There’s an old saying - the best things in life are free. Balderdash. The best things in life, like the plethora of Bentley Continental GTs you can buy right now, aren’t free, but they can be damn cheap if you look hard enough.
The early 2000s were a trying time for automakers, especially luxury brands because it meant that the y2K bug hadn’t rendered SkyNet active yet and they would actually have to begrudgingly pioneer innovation for the rest of the automotive world. While Mercedes, BMW and Audi worked hard at making cars that had radar guided this and butt-blasting that, Bentley wanted to simply a car you wanted to drive without the need to ever leave and conjured up the nearly timeless Continental GT and Flying Spur.
This W12, twin turbocharged heavy duty luxury liner was exactly the thing to tackle the bespoke models coming out of factories with impossibly German names, but after a decade of these things running around valet parking lots and being rented by young gentlemen that can’t be handled by any club, neither right now, or any other moment in time, they got cheap.
So cheap, in fact, that you could buy a mid-range BMW or a fully loaded Bentley flagship with a considerable chunk of change left over. Seriously, every single one is the sub-to-mid $50k range and in fantastic shape.
The reasons for the drastic price drop are simple, but isn’t due to depreciation alone. While Mercs and BMWs of the era have plummeted, that’s because they had production numbers in the tens of thousands and their top tier cars looked almost identical to their bottom-rung offerings. With Bentley, everything was hand-built and specific to the model, even though the running gear was eventually used in the VW Phaeton with modifications. Rolls Royce shares the same sort of custom-built ethos, but still commands a higher relative price tag, even with a decade on market for their Phantom platform.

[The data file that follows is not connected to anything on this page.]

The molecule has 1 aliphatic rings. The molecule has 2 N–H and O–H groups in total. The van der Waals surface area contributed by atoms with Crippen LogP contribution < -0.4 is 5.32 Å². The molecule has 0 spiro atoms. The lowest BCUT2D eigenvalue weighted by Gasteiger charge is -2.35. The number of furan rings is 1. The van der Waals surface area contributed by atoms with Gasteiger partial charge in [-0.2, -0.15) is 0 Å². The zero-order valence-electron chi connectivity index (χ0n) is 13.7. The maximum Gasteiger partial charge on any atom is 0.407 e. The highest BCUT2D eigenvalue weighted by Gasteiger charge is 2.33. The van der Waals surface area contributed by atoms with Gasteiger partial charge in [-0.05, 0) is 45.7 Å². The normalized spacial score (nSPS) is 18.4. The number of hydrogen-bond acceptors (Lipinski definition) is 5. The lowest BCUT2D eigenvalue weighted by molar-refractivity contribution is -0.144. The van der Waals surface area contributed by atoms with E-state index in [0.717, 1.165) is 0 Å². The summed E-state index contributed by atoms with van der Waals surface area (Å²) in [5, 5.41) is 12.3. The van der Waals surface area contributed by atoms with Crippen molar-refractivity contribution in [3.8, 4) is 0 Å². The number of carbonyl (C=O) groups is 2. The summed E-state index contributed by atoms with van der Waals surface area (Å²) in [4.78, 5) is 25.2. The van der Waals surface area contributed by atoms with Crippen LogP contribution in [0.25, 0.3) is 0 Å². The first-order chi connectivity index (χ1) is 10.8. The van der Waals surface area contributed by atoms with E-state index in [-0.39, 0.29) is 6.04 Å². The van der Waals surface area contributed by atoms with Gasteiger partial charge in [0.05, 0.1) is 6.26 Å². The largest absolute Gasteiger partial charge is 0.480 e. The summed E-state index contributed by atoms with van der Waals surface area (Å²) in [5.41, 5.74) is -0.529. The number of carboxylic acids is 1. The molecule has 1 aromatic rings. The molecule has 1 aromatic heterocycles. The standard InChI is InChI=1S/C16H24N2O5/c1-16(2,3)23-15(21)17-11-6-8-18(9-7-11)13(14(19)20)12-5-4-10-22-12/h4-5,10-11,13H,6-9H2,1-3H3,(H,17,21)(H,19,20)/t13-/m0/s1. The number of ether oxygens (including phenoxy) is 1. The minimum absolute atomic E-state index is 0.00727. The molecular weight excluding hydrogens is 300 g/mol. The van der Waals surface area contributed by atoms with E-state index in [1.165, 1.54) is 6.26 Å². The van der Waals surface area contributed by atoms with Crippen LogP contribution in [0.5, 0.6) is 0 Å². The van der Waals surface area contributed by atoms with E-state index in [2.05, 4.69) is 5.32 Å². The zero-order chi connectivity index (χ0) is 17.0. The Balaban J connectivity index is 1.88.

What I think happened is the new Bentley buying public grew tired of these cars, as newer, more sharp and agile examples of automotive performance were released by other brands and Bentley itself when the first generation was phased out in 2011. As the older bodies looked relatively outdated for the fickle millionaires and with thousands of early run models produced, the price for a great condition used car eventually sunk just south of its natural depreciation curve and stayed there, hopefully long enough for regular Randos like you and I to scoop them up for pennies on the dollar.
However, the cars never got worse. You’re still getting the supple leather interior that the first owner got. You’ll still get the stout V12, albeit with a few more repair costs that you should factor into purchase. You’ll still have the street presence that eclipses any new car today, including most exotics, in my opinion. It’s good for two hundred miles per hour if delimited and if you’re with family, a four door version is available to class their asses up a notch or six.
Personally, it’s not a question of if, but when I’ll be buying one, for its designed-in-Germany-but-assembled-at-Crewe swagger, its elegance, and its ridiculous engine configuration and insane rate of speed, known as eventual jail time. For the price of a solid daily driver, you can have the best daily driver ever made, and that ain’t bad.